Token of a Nations Sorrow: Addresses in the Congress of the United States, and Funeral Solemnities on the Death of John Quincy Adams, Who Died in the Capitol at Washington, on Wednesday Evening, February 23, 1848 United States Th Congress

ISBN: 9781331514480

Published: September 27th 2015

Paperback

48 pages


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Token of a Nations Sorrow: Addresses in the Congress of the United States, and Funeral Solemnities on the Death of John Quincy Adams, Who Died in the Capitol at Washington, on Wednesday Evening, February 23, 1848  by  United States Th Congress

Token of a Nations Sorrow: Addresses in the Congress of the United States, and Funeral Solemnities on the Death of John Quincy Adams, Who Died in the Capitol at Washington, on Wednesday Evening, February 23, 1848 by United States Th Congress
September 27th 2015 | Paperback | PDF, EPUB, FB2, DjVu, talking book, mp3, ZIP | 48 pages | ISBN: 9781331514480 | 10.35 Mb

Excerpt from Token of a Nations Sorrow: Addresses in the Congress of the United States, and Funeral Solemnities on the Death of John Quincy Adams, Who Died in the Capitol at Washington, on Wednesday Evening, February 23, 1848The circumstancesMoreExcerpt from Token of a Nations Sorrow: Addresses in the Congress of the United States, and Funeral Solemnities on the Death of John Quincy Adams, Who Died in the Capitol at Washington, on Wednesday Evening, February 23, 1848The circumstances connected with the death of the venerable Representative from Massachusetts were so peculiar, that we deem it proper to register them in this Token of a nations sorrow - this frail tribute of respect to the memory of departed worth.Though he had been quite feeble for the last year, Mr.

Adams entered the Hall of the House of Representatives on Monday, the 21st of February, in his usual health and spirits. When the House had been in session about an hour, the yeas and nays being ordered on a question, he responded in a voice unusually clear, and with more than ordinary emphasis.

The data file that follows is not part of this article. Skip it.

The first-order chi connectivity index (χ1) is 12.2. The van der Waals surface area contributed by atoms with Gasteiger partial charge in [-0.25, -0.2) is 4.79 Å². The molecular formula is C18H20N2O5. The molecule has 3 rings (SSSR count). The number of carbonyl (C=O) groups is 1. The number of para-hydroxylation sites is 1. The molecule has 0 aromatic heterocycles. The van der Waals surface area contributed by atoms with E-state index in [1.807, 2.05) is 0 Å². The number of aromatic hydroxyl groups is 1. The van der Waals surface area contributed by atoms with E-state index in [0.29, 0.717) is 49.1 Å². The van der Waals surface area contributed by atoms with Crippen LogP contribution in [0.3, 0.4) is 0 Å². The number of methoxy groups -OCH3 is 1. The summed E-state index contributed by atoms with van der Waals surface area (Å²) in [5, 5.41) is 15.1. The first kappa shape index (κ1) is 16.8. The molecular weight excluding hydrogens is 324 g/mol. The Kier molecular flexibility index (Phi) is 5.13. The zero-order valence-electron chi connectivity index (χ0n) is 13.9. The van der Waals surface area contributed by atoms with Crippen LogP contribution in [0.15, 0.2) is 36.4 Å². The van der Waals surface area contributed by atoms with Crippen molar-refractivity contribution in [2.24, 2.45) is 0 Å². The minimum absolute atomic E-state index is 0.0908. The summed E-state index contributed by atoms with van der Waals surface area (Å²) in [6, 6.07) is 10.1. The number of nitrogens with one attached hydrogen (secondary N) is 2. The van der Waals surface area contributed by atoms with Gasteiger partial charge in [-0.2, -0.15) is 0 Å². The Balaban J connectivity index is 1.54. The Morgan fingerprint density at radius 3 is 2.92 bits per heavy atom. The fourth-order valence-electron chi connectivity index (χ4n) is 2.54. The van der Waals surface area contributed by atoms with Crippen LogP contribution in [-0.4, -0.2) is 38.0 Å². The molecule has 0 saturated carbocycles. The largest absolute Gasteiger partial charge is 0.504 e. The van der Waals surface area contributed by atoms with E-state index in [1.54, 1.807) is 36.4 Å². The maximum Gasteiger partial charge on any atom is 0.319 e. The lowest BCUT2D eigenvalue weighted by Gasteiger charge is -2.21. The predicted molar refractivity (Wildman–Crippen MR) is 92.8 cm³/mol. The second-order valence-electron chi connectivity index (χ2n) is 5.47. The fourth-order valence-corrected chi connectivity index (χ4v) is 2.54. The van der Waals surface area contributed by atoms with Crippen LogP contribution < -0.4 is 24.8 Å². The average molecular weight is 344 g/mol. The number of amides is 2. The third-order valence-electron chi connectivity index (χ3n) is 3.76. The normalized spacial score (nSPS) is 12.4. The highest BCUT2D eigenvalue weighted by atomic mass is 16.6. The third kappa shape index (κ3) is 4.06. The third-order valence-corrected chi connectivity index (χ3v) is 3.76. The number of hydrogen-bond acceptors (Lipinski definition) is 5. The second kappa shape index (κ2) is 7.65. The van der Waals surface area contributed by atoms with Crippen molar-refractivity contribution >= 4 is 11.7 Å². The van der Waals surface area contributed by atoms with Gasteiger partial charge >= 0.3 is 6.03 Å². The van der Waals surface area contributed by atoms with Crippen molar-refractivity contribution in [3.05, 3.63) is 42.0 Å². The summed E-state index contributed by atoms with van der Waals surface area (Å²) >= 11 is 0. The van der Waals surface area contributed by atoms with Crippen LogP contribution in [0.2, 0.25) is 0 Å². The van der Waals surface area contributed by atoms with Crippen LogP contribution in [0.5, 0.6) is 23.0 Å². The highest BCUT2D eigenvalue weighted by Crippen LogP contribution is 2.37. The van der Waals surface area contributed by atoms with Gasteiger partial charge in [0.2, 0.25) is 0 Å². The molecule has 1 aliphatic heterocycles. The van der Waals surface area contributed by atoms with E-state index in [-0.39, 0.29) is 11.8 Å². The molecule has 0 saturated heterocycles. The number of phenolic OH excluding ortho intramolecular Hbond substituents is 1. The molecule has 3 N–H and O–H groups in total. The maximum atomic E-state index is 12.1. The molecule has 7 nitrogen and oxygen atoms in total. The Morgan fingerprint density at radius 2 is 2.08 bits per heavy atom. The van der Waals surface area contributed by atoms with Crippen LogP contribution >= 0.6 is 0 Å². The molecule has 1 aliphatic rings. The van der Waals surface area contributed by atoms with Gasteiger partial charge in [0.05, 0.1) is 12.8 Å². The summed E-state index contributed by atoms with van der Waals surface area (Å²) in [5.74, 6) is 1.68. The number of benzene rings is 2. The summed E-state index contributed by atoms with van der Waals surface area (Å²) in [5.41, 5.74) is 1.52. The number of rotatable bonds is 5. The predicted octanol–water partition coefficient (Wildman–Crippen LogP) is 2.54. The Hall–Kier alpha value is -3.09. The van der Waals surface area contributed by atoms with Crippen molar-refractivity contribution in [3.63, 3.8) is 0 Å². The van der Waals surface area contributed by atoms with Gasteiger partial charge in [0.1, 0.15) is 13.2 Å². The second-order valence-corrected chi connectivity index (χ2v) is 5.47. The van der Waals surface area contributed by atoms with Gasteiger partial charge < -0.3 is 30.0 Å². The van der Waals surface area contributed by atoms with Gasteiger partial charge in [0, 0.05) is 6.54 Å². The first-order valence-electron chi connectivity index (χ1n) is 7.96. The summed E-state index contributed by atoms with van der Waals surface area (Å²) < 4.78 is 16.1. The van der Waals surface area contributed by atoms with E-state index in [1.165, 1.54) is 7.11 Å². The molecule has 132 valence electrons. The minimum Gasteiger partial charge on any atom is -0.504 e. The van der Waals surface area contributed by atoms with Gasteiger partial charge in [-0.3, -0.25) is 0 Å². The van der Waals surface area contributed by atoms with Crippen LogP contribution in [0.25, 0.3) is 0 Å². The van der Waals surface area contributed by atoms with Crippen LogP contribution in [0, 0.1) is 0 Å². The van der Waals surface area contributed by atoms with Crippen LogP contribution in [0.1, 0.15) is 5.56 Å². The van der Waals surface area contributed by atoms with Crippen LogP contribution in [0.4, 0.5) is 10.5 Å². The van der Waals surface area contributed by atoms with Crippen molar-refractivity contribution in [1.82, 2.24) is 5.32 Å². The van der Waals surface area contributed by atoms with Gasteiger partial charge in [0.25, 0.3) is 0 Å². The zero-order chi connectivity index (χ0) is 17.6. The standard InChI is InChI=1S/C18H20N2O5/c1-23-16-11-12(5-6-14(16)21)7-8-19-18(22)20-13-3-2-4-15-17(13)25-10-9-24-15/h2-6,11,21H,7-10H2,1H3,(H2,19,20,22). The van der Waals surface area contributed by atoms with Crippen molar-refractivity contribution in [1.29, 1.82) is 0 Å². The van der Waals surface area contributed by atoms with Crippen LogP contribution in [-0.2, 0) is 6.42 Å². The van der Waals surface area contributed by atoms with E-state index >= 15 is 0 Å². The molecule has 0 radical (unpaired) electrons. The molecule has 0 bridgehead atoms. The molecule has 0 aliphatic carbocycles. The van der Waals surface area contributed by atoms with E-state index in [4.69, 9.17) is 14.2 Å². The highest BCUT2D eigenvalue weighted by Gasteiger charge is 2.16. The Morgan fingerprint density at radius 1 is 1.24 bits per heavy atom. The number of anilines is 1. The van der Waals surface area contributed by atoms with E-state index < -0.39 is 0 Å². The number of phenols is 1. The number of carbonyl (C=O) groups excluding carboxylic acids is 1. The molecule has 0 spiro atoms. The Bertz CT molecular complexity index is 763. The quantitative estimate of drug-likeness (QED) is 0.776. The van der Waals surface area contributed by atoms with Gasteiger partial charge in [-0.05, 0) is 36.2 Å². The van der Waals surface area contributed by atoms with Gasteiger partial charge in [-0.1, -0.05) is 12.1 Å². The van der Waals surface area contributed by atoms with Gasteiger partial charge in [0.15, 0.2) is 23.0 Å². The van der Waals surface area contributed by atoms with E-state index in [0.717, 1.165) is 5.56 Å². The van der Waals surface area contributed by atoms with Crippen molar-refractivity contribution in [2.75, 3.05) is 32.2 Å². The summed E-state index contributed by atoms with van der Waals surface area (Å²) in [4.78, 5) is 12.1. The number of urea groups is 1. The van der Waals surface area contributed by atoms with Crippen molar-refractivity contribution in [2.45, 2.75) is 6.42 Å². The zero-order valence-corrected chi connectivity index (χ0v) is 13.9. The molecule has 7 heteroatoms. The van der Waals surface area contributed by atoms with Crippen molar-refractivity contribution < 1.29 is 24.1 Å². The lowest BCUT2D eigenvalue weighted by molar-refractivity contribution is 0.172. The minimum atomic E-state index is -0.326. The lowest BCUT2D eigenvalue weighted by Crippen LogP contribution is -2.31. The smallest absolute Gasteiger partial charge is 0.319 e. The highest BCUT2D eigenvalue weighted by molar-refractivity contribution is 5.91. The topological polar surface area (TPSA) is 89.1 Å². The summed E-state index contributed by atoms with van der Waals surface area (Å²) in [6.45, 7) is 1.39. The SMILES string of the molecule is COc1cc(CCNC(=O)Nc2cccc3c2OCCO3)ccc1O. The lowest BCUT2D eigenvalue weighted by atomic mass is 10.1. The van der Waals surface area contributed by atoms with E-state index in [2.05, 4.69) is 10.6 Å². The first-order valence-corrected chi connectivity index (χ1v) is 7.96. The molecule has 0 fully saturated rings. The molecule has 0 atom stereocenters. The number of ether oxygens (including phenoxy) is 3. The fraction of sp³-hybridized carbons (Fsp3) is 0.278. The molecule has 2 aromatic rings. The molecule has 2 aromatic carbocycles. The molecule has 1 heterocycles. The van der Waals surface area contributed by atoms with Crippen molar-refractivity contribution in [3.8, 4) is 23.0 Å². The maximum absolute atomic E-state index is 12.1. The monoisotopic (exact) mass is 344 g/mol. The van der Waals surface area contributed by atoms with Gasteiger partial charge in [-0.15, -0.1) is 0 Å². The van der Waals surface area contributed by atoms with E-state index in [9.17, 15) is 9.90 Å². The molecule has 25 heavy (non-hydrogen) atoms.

The painful scene that followed is thus described with accuracy and feeling in the National Intelligencer of the next morning:Just after the yeas and nays were taken on a question, and the Speaker had risen to put another question to the House, a sudden cry was heard on the left of the chair, Mr. Adams is dying! Turning our eyes to the spot, we beheld the venerable man in the act of falling over the left arm of his chair, while his right arm was extended, grasping his desk for support. He would have dropped upon the floor had he not been caught in the arms of the member sitting next to him.

A great sensation was created in the House- members from all quarters rushing from their seats and gathering round the fallen statesman, who was immediately lifted into the area in front of the Clerks table. The Speaker instantly suggested that some gentleman move an adjournment, which being promptly done, the House adjourned. A sofa was brought, and Mr. Adams, in a state of perfect helplessness, though not of entire insensibility, was gently laid upon it.

The sofa was then taken up and borne out of the Hall into the Rotundo, where it was set down, and the members of both Houses and strangers, who were fast crowding around, were with some difficulty repressed, and an open space cleared in its immediate vicinity- but a medical gentleman, a member of the House, (who was prompt, active, and self-possessed throughout the whole painful scene, ) advised that he be removed to the door of the Rotundo opening on the east portico, where a fresh wind was blowing.

This was done- but the air being chilly and loaded with vapor, the sofa was, at the suggestion of Mr. Winthrop, once more taken up and removed to the Speakers apartment, the doors of which were forthwith closed to all but professional gentlemen and particular friends.

While lying in this apartment, Mr. Adams partially recovered the use of his speech, and observed, in faltering accents, This is the end of earth- but quickly added, I am composed. Members had by this time reached Mr. A.s abode with the melancholy intelligence, and, soon after, Mrs. Adams and his nephew and niece arrived, and made their way to the appalling scene.About the PublisherForgotten Books publishes hundreds of thousands of rare and classic books.

Find more at www.forgottenbooks.comThis book is a reproduction of an important historical work. Forgotten Books uses state-of-the-art technology to digitally reconstruct the work, preserving the original format whilst repairing imperfections present in the aged copy.

In rare cases, an imperfection in the original, such as a blemish or missing page, may be replicated in our edition. We do, however, repair the vast majority of imperfections successfully- any imperfections that remain are intentionally left to preserve the state of such historical works.



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